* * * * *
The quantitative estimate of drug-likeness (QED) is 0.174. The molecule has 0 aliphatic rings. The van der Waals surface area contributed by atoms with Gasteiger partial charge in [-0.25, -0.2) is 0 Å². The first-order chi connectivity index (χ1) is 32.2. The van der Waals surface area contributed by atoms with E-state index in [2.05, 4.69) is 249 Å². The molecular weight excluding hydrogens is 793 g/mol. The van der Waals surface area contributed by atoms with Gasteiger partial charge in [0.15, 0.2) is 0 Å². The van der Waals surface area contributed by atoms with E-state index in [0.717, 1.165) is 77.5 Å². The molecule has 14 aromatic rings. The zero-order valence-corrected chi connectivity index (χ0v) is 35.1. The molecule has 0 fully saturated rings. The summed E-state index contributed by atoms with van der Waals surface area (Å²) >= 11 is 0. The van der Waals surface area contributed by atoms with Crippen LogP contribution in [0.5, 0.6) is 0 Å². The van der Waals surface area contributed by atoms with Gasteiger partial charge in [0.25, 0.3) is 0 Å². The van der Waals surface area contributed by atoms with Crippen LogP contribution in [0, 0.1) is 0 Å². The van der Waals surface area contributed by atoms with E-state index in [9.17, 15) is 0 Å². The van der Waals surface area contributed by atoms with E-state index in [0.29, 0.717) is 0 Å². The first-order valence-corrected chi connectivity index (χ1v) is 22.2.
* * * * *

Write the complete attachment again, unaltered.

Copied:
The quantitative estimate of drug-likeness (QED) is 0.174. The molecule has 0 aliphatic rings. The van der Waals surface area contributed by atoms with Gasteiger partial charge in [-0.25, -0.2) is 0 Å². The first-order chi connectivity index (χ1) is 32.2. The van der Waals surface area contributed by atoms with E-state index in [2.05, 4.69) is 249 Å². The molecular weight excluding hydrogens is 793 g/mol. The van der Waals surface area contributed by atoms with Gasteiger partial charge in [0.15, 0.2) is 0 Å². The van der Waals surface area contributed by atoms with E-state index in [0.717, 1.165) is 77.5 Å². The molecule has 14 aromatic rings. The zero-order valence-corrected chi connectivity index (χ0v) is 35.1. The molecule has 0 fully saturated rings. The summed E-state index contributed by atoms with van der Waals surface area (Å²) >= 11 is 0. The van der Waals surface area contributed by atoms with Crippen LogP contribution in [0.5, 0.6) is 0 Å². The van der Waals surface area contributed by atoms with Gasteiger partial charge in [0.25, 0.3) is 0 Å². The van der Waals surface area contributed by atoms with Crippen LogP contribution in [0, 0.1) is 0 Å². The van der Waals surface area contributed by atoms with E-state index in [9.17, 15) is 0 Å². The van der Waals surface area contributed by atoms with E-state index in [0.29, 0.717) is 0 Å². The first-order valence-corrected chi connectivity index (χ1v) is 22.2.